How much would you put on the line for your principles? Viewed through the lens of Edward Snowden’s experience in Permanent Record (Pan Macmillan), the reader can’t help but reflect on the question.
Born into relative affluence and stability, Snowden’s route was all but mapped out. His life now, as the world knows, doesn’t reflect the trajectory of his stellar career progression. We may think that the difference between right and wrong is clear, but as his memoir Permanent Record illustrates, things can get more complicated.
Permanent Record is Edward Snowden’s chilling account of state-sanctioned surveillance and how far one is willing to go to protect their principles.
When Snowden announced himself to the world in a Hong Kong hotel room, he was a man who had “practically unlimited access to the communications of nearly every man, woman and child on earth who’d ever dialled a phone or touched a computer.” Needless to say, Snowden was au fait with computers – an obsession that permeated his childhood.
Growing up in the Washington ‘Beltway’ and born into a family with an extraordinarily long tradition of public and military service (dating back to not long after America achieved independence), Snowden makes it pretty clear that his eventual entry into service of his country was a matter of destiny. Despite the austerity of his purpose, the young Snowden imbibed life’s lessons from Super Mario Bros., the ever-scrolling adventure that only goes in one direction, “There is no turning back, only going forward – for Mario and Luigi, for me, and for you.”
School, sadly – as is so often the case for the gifted – wasn’t a great time for Edward Snowden. This, coupled with the breakdown of his parents’ marriage encouraged him to absorb himself further into his world of computers. Now in his mid-thirties, his adolescence was also coloured by a new phenomenon: the internet. If you’re of a certain age, you would have felt the transition too: a life without, then a life with the internet.
The fed-up, precocious teen sought ways to minimise the time spent on schoolwork, devoting extra time to his fascination with computers. But having survived the worst of school, his life – along with the Western world – was upended by 9/11. America’s procession to war and his own eventual national service found its catalyst in that event, sparking a reaction that he would look back on with sadness:
“The greatest regret of my life is my reflexive, unquestioning support for that decision. I was outraged, yes, but that was only the beginning of a process in which my heart completely defeated my rational judgment.”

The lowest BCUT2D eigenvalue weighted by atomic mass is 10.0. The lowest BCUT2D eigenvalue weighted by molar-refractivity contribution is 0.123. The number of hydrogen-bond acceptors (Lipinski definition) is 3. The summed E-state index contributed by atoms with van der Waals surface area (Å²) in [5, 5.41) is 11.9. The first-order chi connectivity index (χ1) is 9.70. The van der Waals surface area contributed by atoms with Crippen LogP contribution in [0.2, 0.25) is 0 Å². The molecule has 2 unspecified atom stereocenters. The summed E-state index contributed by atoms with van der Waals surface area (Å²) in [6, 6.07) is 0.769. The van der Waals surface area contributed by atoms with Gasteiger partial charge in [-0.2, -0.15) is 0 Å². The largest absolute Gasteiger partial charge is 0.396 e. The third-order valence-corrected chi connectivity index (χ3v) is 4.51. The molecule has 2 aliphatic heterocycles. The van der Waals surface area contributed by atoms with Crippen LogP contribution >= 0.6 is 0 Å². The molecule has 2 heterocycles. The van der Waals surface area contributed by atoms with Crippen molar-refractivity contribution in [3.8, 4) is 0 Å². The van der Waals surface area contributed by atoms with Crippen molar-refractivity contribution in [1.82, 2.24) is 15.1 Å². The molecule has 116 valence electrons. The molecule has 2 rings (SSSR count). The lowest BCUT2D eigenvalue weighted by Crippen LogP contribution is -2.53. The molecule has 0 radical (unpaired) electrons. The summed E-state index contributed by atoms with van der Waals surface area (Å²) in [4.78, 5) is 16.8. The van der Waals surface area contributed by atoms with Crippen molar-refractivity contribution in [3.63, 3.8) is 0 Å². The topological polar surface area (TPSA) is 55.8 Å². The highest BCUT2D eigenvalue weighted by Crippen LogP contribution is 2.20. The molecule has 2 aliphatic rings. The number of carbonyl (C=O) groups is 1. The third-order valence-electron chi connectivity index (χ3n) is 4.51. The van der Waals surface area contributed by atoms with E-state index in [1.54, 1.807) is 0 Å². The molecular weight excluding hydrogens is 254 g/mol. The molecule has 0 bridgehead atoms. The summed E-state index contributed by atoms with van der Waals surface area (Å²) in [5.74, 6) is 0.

The ensuing period of an attempt to join the army and his recruitment by the CIA finds Snowden at his most self-critical. It wasn’t for any overarching disagreement with the notion of serving his country, but for his internal motivations. He admits, “I had solid convictions that I refused to accept weren’t truly mine but rather a contradictory cluster of inherited principles.” Even more pointedly, he recounts the moment of his indoctrination into the CIA’s intelligence community, “Nothing inspires arrogance like a lifetime spent controlling machines that are incapable of criticism.”
Despite his initial hubris, Snowden’s star rose through the CIA and the NSA. In parallel with his time at the two agencies, the internet was also evolving from an essentially democratic and decentralised network to a system that was leveraged by private interests, who operated in secrecy – a growing realisation that forced Snowden to examine his own consciousness. The author sums it up with trademark conciseness, “Our user data was turning vast profits for the companies, and the government pilfered it for free. I don’t think I’d ever felt so powerless.“
Later in the book, Snowden sheds light on the heartrending series of events that led to his whistleblowing. After facing down the most profound moral struggle of his life, he decided to tell the world about the US government’s system of mass data collection and surveillance. At the time, he was stationed in Hawaii, living with his partner Lindsay, comfortably ensconced in a lucrative career. In almost every respect, an idyllic existence.
In sacrificing this, Snowden became the centre of the world’s attention. To this day, he lives in exile in the heart of a country that’s hostile to the one he once served. To some, this makes him a traitor, but obviously not to the community of journalists, technologists and human rights advocates that Snowden has since found. He’s at pains to acknowledge the help he had in making the book a reality – people who made it their business to ensure that Snowden’s essential memoir for the digital age saw the light of day.
Permanent Record is a measured product of profound moral reflection and a crucial source for understanding our place as humans in the digital ecosystem.
Permanent Record is available now via Pan Macmillan.